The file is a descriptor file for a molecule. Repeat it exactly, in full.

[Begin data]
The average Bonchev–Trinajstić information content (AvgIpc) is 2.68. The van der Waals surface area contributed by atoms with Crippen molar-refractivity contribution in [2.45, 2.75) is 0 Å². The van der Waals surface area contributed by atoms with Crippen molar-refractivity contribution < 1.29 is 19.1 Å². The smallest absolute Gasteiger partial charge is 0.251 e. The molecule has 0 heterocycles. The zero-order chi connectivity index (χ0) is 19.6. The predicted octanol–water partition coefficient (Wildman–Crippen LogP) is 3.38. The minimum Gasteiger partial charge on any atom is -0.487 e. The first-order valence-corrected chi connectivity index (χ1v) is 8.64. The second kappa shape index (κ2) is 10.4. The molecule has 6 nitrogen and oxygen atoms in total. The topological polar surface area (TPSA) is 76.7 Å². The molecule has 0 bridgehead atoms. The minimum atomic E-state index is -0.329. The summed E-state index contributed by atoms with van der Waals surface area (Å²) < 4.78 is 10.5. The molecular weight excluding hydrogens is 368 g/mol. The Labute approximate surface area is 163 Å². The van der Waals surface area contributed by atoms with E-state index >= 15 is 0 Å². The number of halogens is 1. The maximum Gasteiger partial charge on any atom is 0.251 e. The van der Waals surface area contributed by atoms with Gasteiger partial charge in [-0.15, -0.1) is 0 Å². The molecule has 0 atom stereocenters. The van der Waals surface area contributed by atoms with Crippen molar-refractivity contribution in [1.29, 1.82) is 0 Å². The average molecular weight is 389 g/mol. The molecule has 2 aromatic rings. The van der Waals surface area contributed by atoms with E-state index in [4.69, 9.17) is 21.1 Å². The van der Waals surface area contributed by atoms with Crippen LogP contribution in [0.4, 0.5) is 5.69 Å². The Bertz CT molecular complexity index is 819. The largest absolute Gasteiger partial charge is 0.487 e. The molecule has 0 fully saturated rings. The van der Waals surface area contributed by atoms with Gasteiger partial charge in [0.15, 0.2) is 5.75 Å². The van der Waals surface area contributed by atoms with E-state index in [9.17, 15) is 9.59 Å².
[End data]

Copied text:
The average Bonchev–Trinajstić information content (AvgIpc) is 2.68. The van der Waals surface area contributed by atoms with Crippen molar-refractivity contribution in [2.45, 2.75) is 0 Å². The van der Waals surface area contributed by atoms with Crippen molar-refractivity contribution < 1.29 is 19.1 Å². The smallest absolute Gasteiger partial charge is 0.251 e. The molecule has 0 heterocycles. The zero-order chi connectivity index (χ0) is 19.6. The predicted octanol–water partition coefficient (Wildman–Crippen LogP) is 3.38. The minimum Gasteiger partial charge on any atom is -0.487 e. The first-order valence-corrected chi connectivity index (χ1v) is 8.64. The second kappa shape index (κ2) is 10.4. The molecule has 6 nitrogen and oxygen atoms in total. The topological polar surface area (TPSA) is 76.7 Å². The molecule has 0 bridgehead atoms. The minimum atomic E-state index is -0.329. The summed E-state index contributed by atoms with van der Waals surface area (Å²) < 4.78 is 10.5. The molecular weight excluding hydrogens is 368 g/mol. The Labute approximate surface area is 163 Å². The van der Waals surface area contributed by atoms with E-state index >= 15 is 0 Å². The number of halogens is 1. The maximum Gasteiger partial charge on any atom is 0.251 e. The van der Waals surface area contributed by atoms with Gasteiger partial charge in [-0.15, -0.1) is 0 Å². The molecule has 0 atom stereocenters. The van der Waals surface area contributed by atoms with Crippen molar-refractivity contribution in [1.29, 1.82) is 0 Å². The average molecular weight is 389 g/mol. The molecule has 2 aromatic rings. The van der Waals surface area contributed by atoms with E-state index in [4.69, 9.17) is 21.1 Å². The van der Waals surface area contributed by atoms with Crippen LogP contribution in [0.4, 0.5) is 5.69 Å². The Bertz CT molecular complexity index is 819. The largest absolute Gasteiger partial charge is 0.487 e. The molecule has 0 fully saturated rings. The van der Waals surface area contributed by atoms with Gasteiger partial charge in [0.15, 0.2) is 5.75 Å². The van der Waals surface area contributed by atoms with E-state index in [9.17, 15) is 9.59 Å².